By Rich Holmes
Their new study focused on coal-fired plants around the Louisville, Ky., area. The scientists used computer modeling to determine coal plant emission exposure by zip code, and then gathered information about area residents’ use of asthma medicine via digital sensors attached to their inhalers.
“A very solid effort,” Dr. Juanita Mora, a spokesperson for the American Lung Association, said of the study. She is an allergist/immunologist at Chicago Allergy Center, and was not part of the study.
Mora said that particulate pollution from fossil fuel plants affects the health of just over 21 million Americans, many of whom are poor, black and Hispanic people living close to these energy facilities. This pollution can contribute to developing respiratory disease, cancer, premature death and low-weight and early births, she said.
“In 2020, there is a respiratory pandemic,” Mora said. “Not having clean air is going to increase COVID-19 complications.”
According to the U.S. Energy Information Administration, coal plants nationwide have been declining as an electricity source, with 546 units decommissioned from 2010 to 2019.
Researchers were led by Joan Casey, an assistant professor of environmental health sciences at the Columbia University Mailman School of Public Health in New York City. They said that Kentucky historically has been among the top five states for high levels of air pollution from power plants. The study follows a 2012 project that provided inhaler sensors to more than 1,200 people with asthma and COPD (chronic obstructive pulmonary disease), both of which cause breathing difficulty.
Subsequently, one of four Louisville coal plants shut down, and the remaining three installed pollution controls to comply with federal regulations. Casey’s team looked for trends in the wake of these changes, using data from 207 participants with inhaler sensors.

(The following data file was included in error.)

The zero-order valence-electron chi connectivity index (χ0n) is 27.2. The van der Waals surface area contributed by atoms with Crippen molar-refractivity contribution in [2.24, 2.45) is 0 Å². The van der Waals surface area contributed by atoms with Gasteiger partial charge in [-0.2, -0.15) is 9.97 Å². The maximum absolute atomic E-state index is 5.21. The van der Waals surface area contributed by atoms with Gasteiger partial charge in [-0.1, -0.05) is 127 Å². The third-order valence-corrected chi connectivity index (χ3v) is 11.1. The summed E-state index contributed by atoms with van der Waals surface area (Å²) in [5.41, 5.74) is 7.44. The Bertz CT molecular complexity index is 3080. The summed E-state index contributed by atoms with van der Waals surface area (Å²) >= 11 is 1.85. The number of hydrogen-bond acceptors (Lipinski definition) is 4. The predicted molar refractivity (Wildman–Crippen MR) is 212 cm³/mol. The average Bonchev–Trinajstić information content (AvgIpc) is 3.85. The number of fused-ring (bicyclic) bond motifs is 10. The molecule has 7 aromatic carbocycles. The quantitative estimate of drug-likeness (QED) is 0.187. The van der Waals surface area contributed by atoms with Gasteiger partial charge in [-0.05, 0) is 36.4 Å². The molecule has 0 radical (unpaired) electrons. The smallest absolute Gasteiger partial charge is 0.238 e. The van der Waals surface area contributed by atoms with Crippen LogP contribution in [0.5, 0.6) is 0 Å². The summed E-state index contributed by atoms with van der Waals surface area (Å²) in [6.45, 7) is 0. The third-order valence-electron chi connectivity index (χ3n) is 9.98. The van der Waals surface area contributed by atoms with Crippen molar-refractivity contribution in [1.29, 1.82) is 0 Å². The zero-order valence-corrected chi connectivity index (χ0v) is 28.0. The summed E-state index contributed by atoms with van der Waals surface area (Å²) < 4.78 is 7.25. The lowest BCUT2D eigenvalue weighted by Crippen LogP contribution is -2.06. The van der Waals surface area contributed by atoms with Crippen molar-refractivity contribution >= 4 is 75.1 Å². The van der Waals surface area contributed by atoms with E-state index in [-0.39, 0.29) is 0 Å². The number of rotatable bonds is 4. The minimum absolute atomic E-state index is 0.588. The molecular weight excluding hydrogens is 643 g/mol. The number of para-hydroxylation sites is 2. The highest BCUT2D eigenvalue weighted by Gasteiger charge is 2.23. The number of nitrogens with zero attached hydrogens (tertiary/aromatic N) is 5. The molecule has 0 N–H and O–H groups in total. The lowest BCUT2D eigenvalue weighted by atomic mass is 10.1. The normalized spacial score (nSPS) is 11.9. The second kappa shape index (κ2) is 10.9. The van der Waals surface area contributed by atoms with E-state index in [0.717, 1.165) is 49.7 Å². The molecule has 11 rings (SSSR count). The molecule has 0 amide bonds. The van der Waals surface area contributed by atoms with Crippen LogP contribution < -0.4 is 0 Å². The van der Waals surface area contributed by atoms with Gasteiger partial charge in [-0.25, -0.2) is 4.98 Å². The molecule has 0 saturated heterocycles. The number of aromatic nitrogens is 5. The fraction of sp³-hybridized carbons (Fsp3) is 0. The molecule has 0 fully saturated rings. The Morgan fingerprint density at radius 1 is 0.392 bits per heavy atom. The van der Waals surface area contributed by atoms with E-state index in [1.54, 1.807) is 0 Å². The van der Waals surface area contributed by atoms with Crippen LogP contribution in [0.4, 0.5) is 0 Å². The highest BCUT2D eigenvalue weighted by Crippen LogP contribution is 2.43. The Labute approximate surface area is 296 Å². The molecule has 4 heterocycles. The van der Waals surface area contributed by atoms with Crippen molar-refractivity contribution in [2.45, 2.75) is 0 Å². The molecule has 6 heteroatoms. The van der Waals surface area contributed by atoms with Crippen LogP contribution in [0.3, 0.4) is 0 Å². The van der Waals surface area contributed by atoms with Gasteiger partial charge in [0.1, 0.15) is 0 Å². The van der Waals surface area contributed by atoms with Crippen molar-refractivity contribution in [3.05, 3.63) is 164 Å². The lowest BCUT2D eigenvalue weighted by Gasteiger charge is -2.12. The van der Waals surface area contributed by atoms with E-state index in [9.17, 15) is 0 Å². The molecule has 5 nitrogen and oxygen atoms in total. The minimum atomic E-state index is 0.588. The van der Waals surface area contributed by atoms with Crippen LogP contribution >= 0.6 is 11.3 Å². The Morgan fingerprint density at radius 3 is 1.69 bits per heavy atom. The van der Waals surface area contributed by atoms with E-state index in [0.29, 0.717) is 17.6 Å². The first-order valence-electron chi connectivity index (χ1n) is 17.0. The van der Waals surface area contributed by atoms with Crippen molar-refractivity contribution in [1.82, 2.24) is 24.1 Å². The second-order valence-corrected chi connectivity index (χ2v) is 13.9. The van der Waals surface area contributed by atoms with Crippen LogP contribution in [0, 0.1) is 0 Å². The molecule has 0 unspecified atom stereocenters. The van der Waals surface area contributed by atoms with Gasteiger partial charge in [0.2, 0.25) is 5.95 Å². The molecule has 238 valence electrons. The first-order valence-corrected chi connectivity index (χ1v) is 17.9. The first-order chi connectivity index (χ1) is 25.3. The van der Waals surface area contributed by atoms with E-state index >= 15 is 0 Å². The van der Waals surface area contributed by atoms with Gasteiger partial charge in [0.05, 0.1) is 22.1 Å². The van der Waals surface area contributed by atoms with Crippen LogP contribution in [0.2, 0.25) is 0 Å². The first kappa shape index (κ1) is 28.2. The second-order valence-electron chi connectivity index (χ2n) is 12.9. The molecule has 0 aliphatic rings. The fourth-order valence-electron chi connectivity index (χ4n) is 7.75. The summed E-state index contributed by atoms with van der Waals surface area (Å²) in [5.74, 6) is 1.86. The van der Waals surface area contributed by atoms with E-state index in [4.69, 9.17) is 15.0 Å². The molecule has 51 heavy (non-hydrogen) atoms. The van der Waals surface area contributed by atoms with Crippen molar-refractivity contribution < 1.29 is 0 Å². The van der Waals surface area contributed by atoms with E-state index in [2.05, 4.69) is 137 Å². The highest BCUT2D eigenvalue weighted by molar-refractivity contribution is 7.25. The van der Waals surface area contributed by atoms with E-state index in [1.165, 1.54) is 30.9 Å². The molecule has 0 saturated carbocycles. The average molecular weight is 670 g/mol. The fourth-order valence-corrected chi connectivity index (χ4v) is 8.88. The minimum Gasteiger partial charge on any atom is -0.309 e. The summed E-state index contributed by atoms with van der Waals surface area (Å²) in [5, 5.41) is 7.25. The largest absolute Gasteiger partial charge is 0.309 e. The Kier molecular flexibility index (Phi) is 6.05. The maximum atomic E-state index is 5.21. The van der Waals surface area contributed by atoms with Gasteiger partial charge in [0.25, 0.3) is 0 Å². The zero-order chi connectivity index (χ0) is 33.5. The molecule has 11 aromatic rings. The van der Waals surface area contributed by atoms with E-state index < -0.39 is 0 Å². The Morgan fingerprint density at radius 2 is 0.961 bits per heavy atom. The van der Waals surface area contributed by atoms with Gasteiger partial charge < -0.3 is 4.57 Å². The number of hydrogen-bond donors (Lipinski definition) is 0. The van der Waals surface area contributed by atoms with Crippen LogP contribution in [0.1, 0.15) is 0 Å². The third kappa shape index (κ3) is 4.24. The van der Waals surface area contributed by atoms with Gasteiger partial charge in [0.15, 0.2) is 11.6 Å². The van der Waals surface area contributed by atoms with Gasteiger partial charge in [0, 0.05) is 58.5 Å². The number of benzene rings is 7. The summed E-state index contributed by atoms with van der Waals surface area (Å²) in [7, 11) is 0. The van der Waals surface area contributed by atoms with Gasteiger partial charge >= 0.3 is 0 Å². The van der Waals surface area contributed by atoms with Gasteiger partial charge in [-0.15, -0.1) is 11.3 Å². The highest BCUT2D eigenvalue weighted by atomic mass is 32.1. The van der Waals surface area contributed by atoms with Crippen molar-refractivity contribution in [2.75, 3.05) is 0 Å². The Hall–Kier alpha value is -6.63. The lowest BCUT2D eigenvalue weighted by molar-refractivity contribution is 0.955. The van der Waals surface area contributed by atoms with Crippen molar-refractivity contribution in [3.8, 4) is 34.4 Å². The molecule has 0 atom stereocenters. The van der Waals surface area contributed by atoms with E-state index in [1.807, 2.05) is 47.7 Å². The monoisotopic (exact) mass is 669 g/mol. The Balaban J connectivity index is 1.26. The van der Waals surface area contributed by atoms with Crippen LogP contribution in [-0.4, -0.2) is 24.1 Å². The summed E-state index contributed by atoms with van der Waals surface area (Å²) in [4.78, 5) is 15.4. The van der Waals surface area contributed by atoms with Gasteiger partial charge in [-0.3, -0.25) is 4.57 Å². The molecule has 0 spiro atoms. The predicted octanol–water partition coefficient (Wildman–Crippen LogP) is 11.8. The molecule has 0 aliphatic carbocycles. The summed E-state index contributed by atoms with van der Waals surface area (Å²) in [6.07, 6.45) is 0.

The researchers found “about a 19% reduction in hospitalizations and emergency department visits” in Jefferson County, where Louisville is located, according to Casey. This translated into approximately 400 avoided visits or hospitalizations annually countywide, she said.
Inhaler use data showed the June 2016 installation of pollution controls to one plant, the area’s Mill Creek plant, was followed by an immediate and sustained 17% reduction in rescue use of inhalers, and a 32% drop in high rescue use, defined as more than four puffs a day.
“This is the first time we have hard numbers [tied] to improved health of people living nearby,” Casey said.
She noted the findings don’t prove that lowering coal plant emissions eases asthma and respiratory problems for nearby residents, but the association is strong.
The findings were published April 13 in the journal Nature Energy.
The study did not get information on individual participants, such as tobacco use, socioeconomic status or health care access. Casey said future research might look at these factors, including ethnicity, race and gender of people living near power plants, and what roles they might play in health.
“If we can do anything to improve respiratory health at this time, it would be beneficial,” Casey added.
Mora noted that Hispanics and black Americans have higher rates of asthma, and are more apt to contract COVID-19. “Are these patients having higher risk of COVID-19 because of where they live?” she asked.
The major source of the study’s funding was the Robert Wood Johnson Foundation.
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SOURCES: Juanita Mora, M.D., allergist/immunologist, Chicago Allergy Center; Joan Casey, Ph.D., assistant professor, environmental health sciences, Columbia University Mailman School of Public Health, New York City; April 13, 2020, Nature Energy